Impaired mitochondria cause SPGs 11 & 48

Compound found that restores function

A compound known as P110 with the potential to be an effective treatment for SPGs 11 and 48 restores mitochondrial structure and function in impaired stem cells in the lab.

Degeneration in SPG11 and SPG48 neurons is shown to be caused by impaired mitochondrial dynamics leading to structural disorganisation and axonal degeneration in the cells.

Using different established methods for preventing mitochondrial impairment in these cells leads to mitigation or full restoration of multiple structures and functions measured.


Hereditary spastic paraplegias (HSPs) are characterized by lower limb spasticity resulting from degeneration of long corticospinal axons. SPG11 is one of the most common autosomal recessive HSPs, and the SPG11 protein spatacsin forms a complex with the SPG15 protein spastizin and heterotetrameric AP5 adaptor protein complex, which includes the SPG48 protein AP5Z1.

Using the integration-free episomal method, we established SPG11 patient-specific induced pluripotent stem cells (iPSCs) from patient fibroblasts. We differentiated SPG11 iPSCs, as well as SPG48 iPSCs previously established, into cortical projection neurons (PNs) and examined protective effects by targeting mitochondrial dynamics using P110, a peptide that selectively inhibits mitochondrial fission GTPase Drp1. P110 treatment mitigates mitochondrial fragmentation, improves mitochondrial motility, and restores mitochondrial health and ATP levels in SPG11 and SPG48 neurons.

Neurofilament (NF) aggregations are increased in SPG11 and SPG48 axons, and these are also suppressed by P110. Similarly, P110 mitigates NF disruption in both SPG11 and SPG48 knockdown cortical PNs, confirming the contribution of HSP gene deficiency to subsequent NF and mitochondrial defects. Strikingly, NF aggregations in SPG11 and SPG48 deficient neurons double stain with ubiquitin and autophagy related proteins, resembling the pathological hallmark observed in SPG11 autopsy brain sections.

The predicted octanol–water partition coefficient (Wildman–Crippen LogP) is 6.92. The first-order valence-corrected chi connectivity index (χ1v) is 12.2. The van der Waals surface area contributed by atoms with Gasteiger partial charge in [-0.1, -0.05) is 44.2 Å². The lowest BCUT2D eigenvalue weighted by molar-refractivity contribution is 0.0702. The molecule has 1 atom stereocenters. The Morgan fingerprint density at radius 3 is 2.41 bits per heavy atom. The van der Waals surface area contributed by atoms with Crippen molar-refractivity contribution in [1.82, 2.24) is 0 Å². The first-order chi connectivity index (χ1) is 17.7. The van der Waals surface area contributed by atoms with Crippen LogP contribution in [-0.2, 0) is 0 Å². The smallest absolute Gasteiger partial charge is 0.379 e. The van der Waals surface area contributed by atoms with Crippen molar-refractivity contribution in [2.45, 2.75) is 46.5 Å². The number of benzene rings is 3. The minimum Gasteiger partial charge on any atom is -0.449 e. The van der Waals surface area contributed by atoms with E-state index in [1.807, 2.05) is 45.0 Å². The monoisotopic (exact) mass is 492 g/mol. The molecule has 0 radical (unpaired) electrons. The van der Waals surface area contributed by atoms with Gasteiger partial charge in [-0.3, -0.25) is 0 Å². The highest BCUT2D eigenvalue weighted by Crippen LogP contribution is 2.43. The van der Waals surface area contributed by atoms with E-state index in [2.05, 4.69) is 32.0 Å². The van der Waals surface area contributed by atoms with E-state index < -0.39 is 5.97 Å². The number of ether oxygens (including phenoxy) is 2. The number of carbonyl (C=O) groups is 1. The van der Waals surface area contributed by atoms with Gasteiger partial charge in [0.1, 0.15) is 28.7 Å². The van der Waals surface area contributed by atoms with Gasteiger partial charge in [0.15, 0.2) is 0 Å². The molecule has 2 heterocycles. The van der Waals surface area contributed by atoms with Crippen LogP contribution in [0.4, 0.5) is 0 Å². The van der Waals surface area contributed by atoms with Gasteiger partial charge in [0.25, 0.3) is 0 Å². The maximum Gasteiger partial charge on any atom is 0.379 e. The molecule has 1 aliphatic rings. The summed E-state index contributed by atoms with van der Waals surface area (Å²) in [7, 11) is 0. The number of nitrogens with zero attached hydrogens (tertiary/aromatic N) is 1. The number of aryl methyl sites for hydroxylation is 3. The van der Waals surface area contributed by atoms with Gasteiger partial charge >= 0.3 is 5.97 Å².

To confirm the cause-effect relationship between the SPG11 mutations and disease phenotypes, we knocked-in SPG11 disease mutations to human embryonic stem cells (hESCs) and differentiated these stem cells into cortical PNs. Reduced ATP levels and accumulated NF aggregations along axons are observed, and both are mitigated by P110. Furthermore, rescue experiment with expression of wildtype SPG11 in cortical PNs derived from both SPG11 patient iPSCs and SPG11 disease mutation knock-in hESCs leads to rescue of mitochondrial dysfunction and NF aggregations in these SPG11 neurons. Finally, in SPG11 and SPG48 long-term cultures, increased release of phosphoNF-H, a biomarker for nerve degeneration, is significantly reduced by inhibiting mitochondrial fission pharmacologically using P110 and genetically using Drp1 shRNA.

Taken together, our results demonstrate that impaired mitochondrial dynamics underlie both cytoskeletal disorganization and axonal degeneration in SPG11 and SPG48 neurons, highlighting the importance of targeting these pathologies therapeutically.

SOURCE:  Brain. 2022 Jan 13;awab488.  doi: 10.1093/brain/awab488. Online ahead of print. PMID: 35026838 © The Author(s) 2022. Published by Oxford University Press on behalf of the Guarantors of Brain. All rights reserved.

Inhibiting mitochondrial fission rescues degeneration in hereditary spastic paraplegia neurons

Zhenyu Chen  1   2 Eric Chai  1 Yongchao Mou  1   2 Ricardo H Roda  3   4 Craig Blackstone  3   5   6 Xue-Jun Li  1   2

1. Department of Biomedical Sciences, University of Illinois College of Medicine Rockford, Rockford, IL 61107, USA.

2. Department of Bioengineering, University of Illinois at Chicago, Chicago, IL 60607, USA.

3. Cell Biology Section, Neurogenetics Branch, National Institute of Neurological Disorders and Stroke, National Institutes of Health, Bethesda, MD 20892, USA.

4. Department of Neurology, Johns Hopkins University of Medicine, Baltimore, MD 21205, USA.

5. Movement Disorders Division, Department of Neurology, Massachusetts General Hospital, Boston, MA 02114, USA.

6. MassGeneral Institute for Neurodegenerative Disease, Massachusetts General Hospital, Charlestown, MA 02129, USA.

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